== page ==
GRAND DESIGN

I didn’t realize it when I planned this interview with GRAND DESIGN but I actually got Janne Stark to answer it. Who’s Janne you might ask. He’s the dude that was in Overdrive and wrote the most comprehensive book on Swedish hardrock and heavy metal. But this is all about the band. Anders Ekdahl ©2016

How different is it releasing an album compared to a demo where there were no real pressure?.
-A lot more work and effort goes into an album, compared to a demo. When we do demos we use programmed drums, don’t really put that much effort into making things sound “perfect” or making the mix sound like a final album, plus we don’t master the demo. When we do demos it’s just for either internal use, to try out song ideas, or it’s to check interest from labels.

What response did you get on your last album? What was the weirdest response you got?
-We got great response! The previous albums have received great reviews, but this one topped the previous ones. It’s been almost only 9-10/10 or 4-5/5. The weirdest response was that someone said Def Leppard should sue us for stealing their sound.

When you release an album and you go out and play live and people know your songs, how weird is that? That people know what you have written on your own?
-It’s actually not weird at all. It’s really, really fun to finally play the songs live in front of an audience and to see their reactions. We love playing live, and we love playing our own songs for people who appreciate and know them! It’s just so much fun!

Do you feel that you have to follow in the foot steps of the last album for a new when it comes to lyrics and art work for example?
-Well, we don’t want to deviate too much from our sound or style, yet we wanted to change it up a bit not to get stuck in the same rut. This album has a bit more edge to it, slightly heavier and I think it has some stronger choruses. The lyrics are still the same carefree party-have fun-make love kinda stuff.

Do you feel like you are a part of a greater community because you play in a band?
-I do, actually. And it really shows when you play at a festival and you meet all the other bands. It doesn’t matter who has sold more or less albums, there’s still a very cool and friendly atmosphere backstage. No animosity or unpleasantness. People are friends and hang out together. It’s like a soccer game with just one team!

When you have found a sound how hard/easy is it to come up with songs that fit into the sound?
-It’s actually much easier once you have found your sound. Before you have come to the point where you know what the band is going to sound like, when you write different types of songs and before you record an album that defines the band and the sound, it’s much harder. After three albums we know exactly when a song idea is right or not.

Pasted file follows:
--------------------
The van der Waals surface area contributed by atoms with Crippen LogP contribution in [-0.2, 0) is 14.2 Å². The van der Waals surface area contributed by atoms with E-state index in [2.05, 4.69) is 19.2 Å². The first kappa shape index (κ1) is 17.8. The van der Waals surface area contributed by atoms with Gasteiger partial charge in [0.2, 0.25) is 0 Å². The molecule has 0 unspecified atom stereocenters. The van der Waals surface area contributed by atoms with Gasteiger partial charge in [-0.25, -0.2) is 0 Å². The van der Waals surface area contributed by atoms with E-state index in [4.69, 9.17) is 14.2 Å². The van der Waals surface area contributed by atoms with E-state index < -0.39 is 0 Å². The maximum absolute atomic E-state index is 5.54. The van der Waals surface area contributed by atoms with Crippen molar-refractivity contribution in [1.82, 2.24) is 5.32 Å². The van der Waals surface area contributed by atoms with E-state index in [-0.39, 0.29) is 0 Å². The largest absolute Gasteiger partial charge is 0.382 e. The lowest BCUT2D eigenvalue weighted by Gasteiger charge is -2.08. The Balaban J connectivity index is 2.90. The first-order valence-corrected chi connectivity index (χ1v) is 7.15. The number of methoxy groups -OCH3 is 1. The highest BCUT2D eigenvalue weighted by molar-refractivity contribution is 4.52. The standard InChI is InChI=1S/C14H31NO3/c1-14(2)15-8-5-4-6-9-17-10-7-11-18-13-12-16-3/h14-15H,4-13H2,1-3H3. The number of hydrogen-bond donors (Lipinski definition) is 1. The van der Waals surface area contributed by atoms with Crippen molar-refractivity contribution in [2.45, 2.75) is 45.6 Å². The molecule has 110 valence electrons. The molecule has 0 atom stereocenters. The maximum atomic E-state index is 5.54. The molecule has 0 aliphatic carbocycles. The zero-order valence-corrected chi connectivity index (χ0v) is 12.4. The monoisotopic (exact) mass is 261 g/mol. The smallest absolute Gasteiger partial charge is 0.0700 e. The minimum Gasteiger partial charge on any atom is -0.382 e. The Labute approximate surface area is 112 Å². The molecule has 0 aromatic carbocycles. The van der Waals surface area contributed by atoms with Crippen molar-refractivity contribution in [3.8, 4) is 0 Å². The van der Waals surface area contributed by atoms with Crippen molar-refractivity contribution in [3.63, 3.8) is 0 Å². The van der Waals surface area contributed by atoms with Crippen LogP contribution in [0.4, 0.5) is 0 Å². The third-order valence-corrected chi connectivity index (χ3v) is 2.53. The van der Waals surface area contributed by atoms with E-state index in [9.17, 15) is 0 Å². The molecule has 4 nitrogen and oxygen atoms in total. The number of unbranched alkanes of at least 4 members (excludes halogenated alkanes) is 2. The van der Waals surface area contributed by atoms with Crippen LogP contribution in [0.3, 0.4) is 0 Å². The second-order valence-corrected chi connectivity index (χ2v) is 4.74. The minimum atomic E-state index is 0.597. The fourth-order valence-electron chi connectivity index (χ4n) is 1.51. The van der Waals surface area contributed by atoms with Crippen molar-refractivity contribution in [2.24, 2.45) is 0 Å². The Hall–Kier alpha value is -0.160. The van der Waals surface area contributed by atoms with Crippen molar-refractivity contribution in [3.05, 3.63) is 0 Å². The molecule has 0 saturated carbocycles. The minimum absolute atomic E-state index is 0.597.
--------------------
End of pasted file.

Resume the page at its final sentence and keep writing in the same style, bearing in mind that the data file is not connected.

What influences/inspires you today?
-For me it’s a lot of different stuff. I’m a huge record/CD collector and I still buy tons of stuff ranging from forgotten 70s heavy rock rarities to modern metal, AOR, stoner, classic hard rock, southern rock etc. What inspires me is when I find a new band that sounds original, that have their own sound or have put their own twist to things. For instance bands like Black Debbath, Twelve Foot Ninja, Clutch and The Devil In California.

We hear about what state the record industry is in. Then we hear that cd sales are increasing. As a band that releases records do you notice the state the industry is in?
-From what I’ve heard vinyl sales are increasing, but I don’t know about CDs. It very, very tough these days. The business sucks big time and it’s basically because of a few things. People upload and download your music and there’s nothing we can do about it. Even though our music is available on iTunes and all digital sources, if it’s for free people rather download it and rip off the bands. Spotify pays only pennies. People say “so, if people download your music you’ll get more gigs”. Sure, but the problem is all bands wanna have gigs, and there are not enough places to play, plus clubs don’t pay you enough to break even. We’ve sometimes been offered petrol money and a case of beer. Some clubs even demand 25 % of your merch sales, which is basically the band’s profit. I’ve been playing in recording bands since the 80s and the business has never been worse than now. I’m however fortunate enough to have a good job that pays my bills and since I genuinely LOVE to play I can afford to do this! I do feel sorry for the younger bands and musicians who wanna make a living out of music.

What is your opinion on digital verses physical?
-I’m all old school, vinyl and CD, myself. I never download and I never even buy digital music. I wanna have a cover or a booklet, a physical product that I’ve paid for, not just a file in my computer. I wanna browse through my record shelves, see something I haven’t played in a while, put it on and re-discover music, not just click on a file in iTunes. Sure, I use Spotify, but mostly to find bands and music I may have missed.

What lies in the future?
-We’ve just started working with a new booking company, so hopefully something will happen. We’ve got some offers to play in Italy and Brazil that we’re hoping for and we’re playing in Chicago in October. We’ll also start to record a new album in the fall.

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